Sen. Susan Collins (R-Maine) announced today that she’ll vote to confirm Ketanji Brown Jackson as a Supreme Court justice, becoming the first Republican to do so and securing a victory for Joe Biden, who can now brag that his court pick garnered support from across the aisle.
Collins’s statement, along with a similar commitment from Sen. Joe Manchin, all but guarantees that Jackson will ascend to the court and likely means that Vice President Kamala Harris will not have to cast a tie-breaking vote.
The Democrats have been trying to get a Republican in their corner to create the appearance of a bipartisan confirmation for awhile, with a particular eye to Collins and her fellow moderates Lisa Murkowski and Mitt Romney. Along with Lindsay Graham (now a probable no-vote), Murkowski and Collins were the only Republicans to support Jackson’s appointment to the appeals court, and Romney has signaled that he’ll keep an open mind about her nomination.
In an interview with the New York Times explaining her decision, Collins bemoaned the way that the confirmation process has become politicized.
“In my view, the role under the Constitution assigned to the Senate is to look at the credentials, experience and qualifications of the nominee,” she said. “It is not to assess whether a nominee reflects the individual ideology of a senator or would vote exactly as an individual senator would want.”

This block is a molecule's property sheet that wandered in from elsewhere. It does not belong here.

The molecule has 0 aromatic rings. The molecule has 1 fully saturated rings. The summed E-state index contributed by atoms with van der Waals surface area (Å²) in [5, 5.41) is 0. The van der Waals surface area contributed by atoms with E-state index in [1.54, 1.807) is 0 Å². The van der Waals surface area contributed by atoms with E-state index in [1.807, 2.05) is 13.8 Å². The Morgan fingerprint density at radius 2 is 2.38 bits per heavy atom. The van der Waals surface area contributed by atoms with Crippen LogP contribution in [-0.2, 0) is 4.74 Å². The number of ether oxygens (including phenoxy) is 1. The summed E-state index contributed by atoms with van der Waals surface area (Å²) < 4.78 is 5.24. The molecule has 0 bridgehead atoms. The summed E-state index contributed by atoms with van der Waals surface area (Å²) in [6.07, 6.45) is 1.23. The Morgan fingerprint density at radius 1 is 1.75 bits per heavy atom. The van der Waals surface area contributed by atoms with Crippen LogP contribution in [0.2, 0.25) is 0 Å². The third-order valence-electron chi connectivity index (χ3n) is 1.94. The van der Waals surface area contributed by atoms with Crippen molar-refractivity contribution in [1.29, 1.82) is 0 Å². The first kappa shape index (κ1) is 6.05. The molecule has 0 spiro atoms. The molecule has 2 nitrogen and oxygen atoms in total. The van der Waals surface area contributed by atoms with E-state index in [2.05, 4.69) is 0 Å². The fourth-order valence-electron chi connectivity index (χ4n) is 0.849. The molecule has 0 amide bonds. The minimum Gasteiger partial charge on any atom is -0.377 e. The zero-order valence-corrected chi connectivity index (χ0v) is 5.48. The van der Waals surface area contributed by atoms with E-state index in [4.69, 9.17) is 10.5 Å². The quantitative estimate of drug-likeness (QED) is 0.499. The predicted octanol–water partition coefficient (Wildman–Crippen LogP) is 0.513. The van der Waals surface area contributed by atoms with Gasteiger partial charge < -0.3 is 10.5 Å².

The statement was in line with Collins’ broader efforts to cast herself as one of the “reasonable” conservatives. Over her quarter-century tenure in the Senate, she has tried to cultivate a brand as a Republican moderate coasting above petty partisan divides and willing to buck her party’s consensus. On certain issues, she has, in fact, gone against the GOP grain—voting to convict Donald Trump following his second impeachment, pushing for a doomed independent commission to investigate the January 6 Capitol riot, and opposing the confirmation of Amy Coney Barrett. But in 2018, she traumatized Democrats by casting a crucial vote in support of Justice Brett Kavanaugh (albeit only after a great deal of handwringing to let everybody know that it was a tough decision). At the time, Collins, rather credulously, scoffed at warnings that Kavanaugh would help roll back reproductive rights, a possibility that now seems quite likely.